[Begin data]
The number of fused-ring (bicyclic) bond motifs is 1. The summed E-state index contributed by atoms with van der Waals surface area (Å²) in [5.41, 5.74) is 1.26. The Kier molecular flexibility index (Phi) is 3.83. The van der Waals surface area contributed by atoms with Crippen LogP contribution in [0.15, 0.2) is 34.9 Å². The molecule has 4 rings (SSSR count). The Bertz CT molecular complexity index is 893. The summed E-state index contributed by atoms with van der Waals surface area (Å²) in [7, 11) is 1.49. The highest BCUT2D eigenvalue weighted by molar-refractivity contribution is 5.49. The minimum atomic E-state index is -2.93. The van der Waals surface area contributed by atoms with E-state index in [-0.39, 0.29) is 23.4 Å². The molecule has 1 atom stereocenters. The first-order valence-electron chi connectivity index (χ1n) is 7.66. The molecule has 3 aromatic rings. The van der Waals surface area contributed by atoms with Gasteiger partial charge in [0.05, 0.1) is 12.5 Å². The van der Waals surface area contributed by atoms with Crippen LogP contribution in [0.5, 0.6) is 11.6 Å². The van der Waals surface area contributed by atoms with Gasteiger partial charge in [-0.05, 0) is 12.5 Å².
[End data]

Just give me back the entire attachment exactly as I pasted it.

The number of fused-ring (bicyclic) bond motifs is 1. The summed E-state index contributed by atoms with van der Waals surface area (Å²) in [5.41, 5.74) is 1.26. The Kier molecular flexibility index (Phi) is 3.83. The van der Waals surface area contributed by atoms with Crippen LogP contribution in [0.15, 0.2) is 34.9 Å². The molecule has 4 rings (SSSR count). The Bertz CT molecular complexity index is 893. The summed E-state index contributed by atoms with van der Waals surface area (Å²) in [7, 11) is 1.49. The highest BCUT2D eigenvalue weighted by molar-refractivity contribution is 5.49. The minimum atomic E-state index is -2.93. The van der Waals surface area contributed by atoms with E-state index in [-0.39, 0.29) is 23.4 Å². The molecule has 1 atom stereocenters. The first-order valence-electron chi connectivity index (χ1n) is 7.66. The molecule has 3 aromatic rings. The van der Waals surface area contributed by atoms with Gasteiger partial charge in [0.05, 0.1) is 12.5 Å². The van der Waals surface area contributed by atoms with Crippen LogP contribution in [0.5, 0.6) is 11.6 Å². The van der Waals surface area contributed by atoms with Gasteiger partial charge in [-0.05, 0) is 12.5 Å².